Emergency Management News

Monday, February 29, 2016

Your #AltusOK March weather information from @OKMesonet

Shown as March 2016
Periods of Record
# - large gaps in record
* - Record since tied
Highlight = Mar record
All Temps in deg F
All Precip in inches
Sig Prcp Freq = Pct of
days with >= 0.1" precip
1T Avgs: 60/33
Sig Prcp Freq: 9%
High T92 (2006)
Low T8 (1962)
Precip0.88 (1942)
Snow8.5 (1942)
2T Avgs: 62/34
Sig Prcp Freq: 11%
High T90 (1974)
Low T6 (1922)
Precip1.56 (1918)
Snow2.0 (1995)
3T Avgs: 63/34
Sig Prcp Freq: 14%
High T89 (1955)
Low T6 (1943)
Precip1.35 (1988)
Snow0.5 (1917)
4T Avgs: 63/32
Sig Prcp Freq: 5%
High T83 (1938)
Low T8 (2002)
Precip0.64 (1992)
5T Avgs: 64/34
Sig Prcp Freq: 4%
High T93 (1991)
Low T13 (2002)
Precip1.56 (2004)
Snow0.8 (1954)
6T Avgs: 64/34
Sig Prcp Freq: 9%
High T92 (2009)
Low T11 (1943)
Precip0.73 (1970)
Snow1.5 (1948)
7T Avgs: 63/34
Sig Prcp Freq: 5%
High T88 (2006)
Low T10 (1920)
Precip0.71 (1970)
Snowtrace (1995)
8T Avgs: 63/34
Sig Prcp Freq: 9%
High T83* (1925)
Low T10 (1967)
Precip1.25 (1919)
Snow3.8 (1919)
9T Avgs: 65/35
Sig Prcp Freq: 9%
High T89 (1955)
Low T14 (1996)
Precip0.57 (1994)
Snow1.3 (1915)
10T Avgs: 66/36
Sig Prcp Freq: 9%
High T91 (1955)
Low T14 (1932)
Precip1.48 (1973)
Snow0.5 (1948)
11T Avgs: 66/38
Sig Prcp Freq: 11%
High T95 (1967)
Low T19* (1932)
Precip2.80 (1990)
Snow2.5 (1948)
12T Avgs: 66/38
Sig Prcp Freq: 14%
High T95 (1989)
Low T18 (1998)
Precip0.80 (1929)
Snow4.5 (1958)
13T Avgs: 66/37
Sig Prcp Freq: 9%
High T95 (1916)
Low T8 (1948)
Precip0.88 (1922)
Snow3.6 (1924)
14T Avgs: 68/36
Sig Prcp Freq: 6%
High T91 (1971)
Low T19 (1954)
Precip1.50 (1982)
15T Avgs: 67/39
Sig Prcp Freq: 9%
High T88 (1932)
Low T16 (1947)
Precip1.10 (1981)
Snow2.0 (1947)
16T Avgs: 66/37
Sig Prcp Freq: 7%
High T85 (1916)
Low T21 (1956)
Precip2.42 (1998)
17T Avgs: 69/38
Sig Prcp Freq: 11%
High T94 (1989)
Low T22* (1928)
Precip2.35 (1961)
18T Avgs: 68/39
Sig Prcp Freq: 14%
High T92 (1916)
Low T11 (1923)
Precip1.39 (2008)
19T Avgs: 67/39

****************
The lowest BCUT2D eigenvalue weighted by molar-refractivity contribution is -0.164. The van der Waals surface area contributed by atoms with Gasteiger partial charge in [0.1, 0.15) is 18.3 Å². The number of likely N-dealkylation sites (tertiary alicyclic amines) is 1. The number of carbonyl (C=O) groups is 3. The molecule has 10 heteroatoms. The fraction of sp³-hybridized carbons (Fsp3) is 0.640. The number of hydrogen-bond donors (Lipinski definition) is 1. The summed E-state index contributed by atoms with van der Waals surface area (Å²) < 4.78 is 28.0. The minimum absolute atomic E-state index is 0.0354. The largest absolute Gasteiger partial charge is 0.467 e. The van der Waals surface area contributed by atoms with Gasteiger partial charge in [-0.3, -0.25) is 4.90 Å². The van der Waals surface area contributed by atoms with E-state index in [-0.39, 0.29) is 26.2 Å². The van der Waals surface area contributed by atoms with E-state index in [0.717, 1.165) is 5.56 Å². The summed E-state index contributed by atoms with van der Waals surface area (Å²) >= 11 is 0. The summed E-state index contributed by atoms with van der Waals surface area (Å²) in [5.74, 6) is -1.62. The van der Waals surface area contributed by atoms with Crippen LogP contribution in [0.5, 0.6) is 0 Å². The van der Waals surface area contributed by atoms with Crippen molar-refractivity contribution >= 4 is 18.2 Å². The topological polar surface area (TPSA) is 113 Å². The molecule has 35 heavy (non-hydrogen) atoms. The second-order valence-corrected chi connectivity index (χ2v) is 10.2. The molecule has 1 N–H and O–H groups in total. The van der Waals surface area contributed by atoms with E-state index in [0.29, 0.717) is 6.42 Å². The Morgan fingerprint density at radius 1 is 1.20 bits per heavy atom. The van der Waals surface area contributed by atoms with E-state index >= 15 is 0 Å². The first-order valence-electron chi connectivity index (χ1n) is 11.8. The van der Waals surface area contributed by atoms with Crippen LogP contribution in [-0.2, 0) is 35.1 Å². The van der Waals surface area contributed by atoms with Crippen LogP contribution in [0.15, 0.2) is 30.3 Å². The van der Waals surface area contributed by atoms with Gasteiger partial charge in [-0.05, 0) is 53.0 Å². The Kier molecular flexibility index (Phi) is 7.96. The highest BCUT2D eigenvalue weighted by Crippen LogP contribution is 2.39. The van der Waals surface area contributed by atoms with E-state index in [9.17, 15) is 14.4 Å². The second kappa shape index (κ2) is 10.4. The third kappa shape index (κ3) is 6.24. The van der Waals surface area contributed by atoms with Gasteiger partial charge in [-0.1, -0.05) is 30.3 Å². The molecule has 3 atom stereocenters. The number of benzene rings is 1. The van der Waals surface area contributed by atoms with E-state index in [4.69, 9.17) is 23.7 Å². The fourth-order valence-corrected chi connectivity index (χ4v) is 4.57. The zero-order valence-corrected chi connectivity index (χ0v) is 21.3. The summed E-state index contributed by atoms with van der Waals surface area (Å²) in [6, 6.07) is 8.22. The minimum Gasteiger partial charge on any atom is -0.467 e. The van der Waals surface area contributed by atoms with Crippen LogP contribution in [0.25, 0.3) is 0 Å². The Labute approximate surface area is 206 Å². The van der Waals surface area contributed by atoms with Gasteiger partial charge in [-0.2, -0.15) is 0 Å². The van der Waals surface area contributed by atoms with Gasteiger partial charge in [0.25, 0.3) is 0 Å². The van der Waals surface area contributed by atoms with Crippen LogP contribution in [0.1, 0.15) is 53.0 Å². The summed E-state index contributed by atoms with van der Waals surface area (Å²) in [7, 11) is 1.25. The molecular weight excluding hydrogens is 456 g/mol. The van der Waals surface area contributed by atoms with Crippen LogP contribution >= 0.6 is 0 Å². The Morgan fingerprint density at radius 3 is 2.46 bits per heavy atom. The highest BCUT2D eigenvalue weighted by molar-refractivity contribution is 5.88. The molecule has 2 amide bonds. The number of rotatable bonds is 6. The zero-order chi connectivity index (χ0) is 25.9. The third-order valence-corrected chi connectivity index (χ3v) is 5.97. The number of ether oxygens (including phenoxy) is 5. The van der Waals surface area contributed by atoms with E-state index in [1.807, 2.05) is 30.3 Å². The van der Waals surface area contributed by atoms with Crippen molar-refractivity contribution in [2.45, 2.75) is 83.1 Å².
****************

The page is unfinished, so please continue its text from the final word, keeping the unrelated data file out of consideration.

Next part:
Sig Prcp Freq: 15%
High T93 (1994)
Low T20 (1965)
Precip1.73 (2006)
Snow2.5 (1924)
20T Avgs: 69/38
Sig Prcp Freq: 13%
High T92 (1916)
Low T10 (1965)
Precip1.50 (1985)
Snow2.0 (2010)
21T Avgs: 69/38
Sig Prcp Freq: 9%
High T98 (1997)
Low T20 (1955)
Precip1.25 (1921)
Snow1.0 (2010)
22T Avgs: 70/40
Sig Prcp Freq: 7%
High T95 (1997)
Low T18 (1914)
Precip1.68 (1935)
Snow0.9 (1955)
23T Avgs: 71/40
Sig Prcp Freq: 12%
High T90 (1929)
Low T20 (1952)
Precip3.22 (2000)
Snow0.5 (2006)
24T Avgs: 71/41
Sig Prcp Freq: 12%
High T91 (1954)
Low T23* (1965)
Precip1.26 (1920)
Snowtrace (1974)
25T Avgs: 69/41
Sig Prcp Freq: 8%
High T92 (1932)
Low T23* (1940)
Precip1.23 (1960)
Snowtrace (1965)
26T Avgs: 69/40
Sig Prcp Freq: 14%
High T95 (1956)
Low T18 (1955)
Precip1.51 (1929)
Snow1.0 (2001)
27T Avgs: 70/40
Sig Prcp Freq: 16%
High T103 (1971)
Low T15 (1931)
Precip1.80 (1929)
Snow2.0 (1931)
28T Avgs: 72/42
Sig Prcp Freq: 22%
High T100 (1971)
Low T20* (1931)
Precip1.40 (1938)
Snow6.0 (1937)
29T Avgs: 69/41
Sig Prcp Freq: 11%
High T96 (1967)
Low T14 (1944)
Precip1.10 (1926)
Snow3.0 (1944)
30T Avgs: 69/41
Sig Prcp Freq: 12%
High T91* (1917)
Low T21 (1987)
Precip1.41 (1993)
Snow2.0 (1926)
31T Avgs: 72/41
Sig Prcp Freq: 11%
High T97* (1940)
Low T24 (1926)
Precip0.95 (1916)
Mar. Averages
High Temp67 F
Low Temp38 F
Avg Temp53 F

Wednesday, February 24, 2016

Do you have what it takes to be a Weather Ready Nation Ambassador? #WRN #Skywarn

The WeatherReady Nation (WRN) Ambassador initiative is an NWS effort to formally recognize our partners who are working with us to help improve the readiness, responsiveness, and overall resilience of people in our area against all the extreme weather that we experience.